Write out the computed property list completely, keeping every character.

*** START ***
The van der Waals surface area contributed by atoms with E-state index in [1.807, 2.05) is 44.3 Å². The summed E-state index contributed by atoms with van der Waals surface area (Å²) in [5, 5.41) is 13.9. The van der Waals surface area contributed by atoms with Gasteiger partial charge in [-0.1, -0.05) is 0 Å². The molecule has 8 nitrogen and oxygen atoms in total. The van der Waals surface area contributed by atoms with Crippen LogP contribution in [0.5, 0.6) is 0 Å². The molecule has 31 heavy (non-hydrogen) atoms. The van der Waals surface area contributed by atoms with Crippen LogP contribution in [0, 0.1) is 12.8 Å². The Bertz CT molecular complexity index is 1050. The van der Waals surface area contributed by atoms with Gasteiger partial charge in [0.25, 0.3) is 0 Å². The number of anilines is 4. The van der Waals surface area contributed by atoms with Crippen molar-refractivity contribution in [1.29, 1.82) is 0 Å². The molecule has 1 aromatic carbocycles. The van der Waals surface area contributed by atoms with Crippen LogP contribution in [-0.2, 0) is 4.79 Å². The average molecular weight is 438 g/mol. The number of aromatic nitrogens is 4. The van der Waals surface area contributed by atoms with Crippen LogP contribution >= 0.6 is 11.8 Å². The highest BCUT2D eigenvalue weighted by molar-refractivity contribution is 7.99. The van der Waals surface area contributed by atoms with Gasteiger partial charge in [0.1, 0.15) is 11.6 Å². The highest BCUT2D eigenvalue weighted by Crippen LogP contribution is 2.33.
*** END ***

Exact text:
The van der Waals surface area contributed by atoms with E-state index in [1.807, 2.05) is 44.3 Å². The summed E-state index contributed by atoms with van der Waals surface area (Å²) in [5, 5.41) is 13.9. The van der Waals surface area contributed by atoms with Gasteiger partial charge in [-0.1, -0.05) is 0 Å². The molecule has 8 nitrogen and oxygen atoms in total. The van der Waals surface area contributed by atoms with Crippen LogP contribution in [0.5, 0.6) is 0 Å². The molecule has 31 heavy (non-hydrogen) atoms. The van der Waals surface area contributed by atoms with Crippen LogP contribution in [0, 0.1) is 12.8 Å². The Bertz CT molecular complexity index is 1050. The van der Waals surface area contributed by atoms with Gasteiger partial charge in [0.25, 0.3) is 0 Å². The number of anilines is 4. The van der Waals surface area contributed by atoms with Crippen molar-refractivity contribution in [1.29, 1.82) is 0 Å². The molecule has 1 aromatic carbocycles. The van der Waals surface area contributed by atoms with Crippen LogP contribution in [-0.2, 0) is 4.79 Å². The average molecular weight is 438 g/mol. The number of aromatic nitrogens is 4. The van der Waals surface area contributed by atoms with Crippen LogP contribution >= 0.6 is 11.8 Å². The highest BCUT2D eigenvalue weighted by molar-refractivity contribution is 7.99. The van der Waals surface area contributed by atoms with Gasteiger partial charge in [0.1, 0.15) is 11.6 Å². The highest BCUT2D eigenvalue weighted by Crippen LogP contribution is 2.33.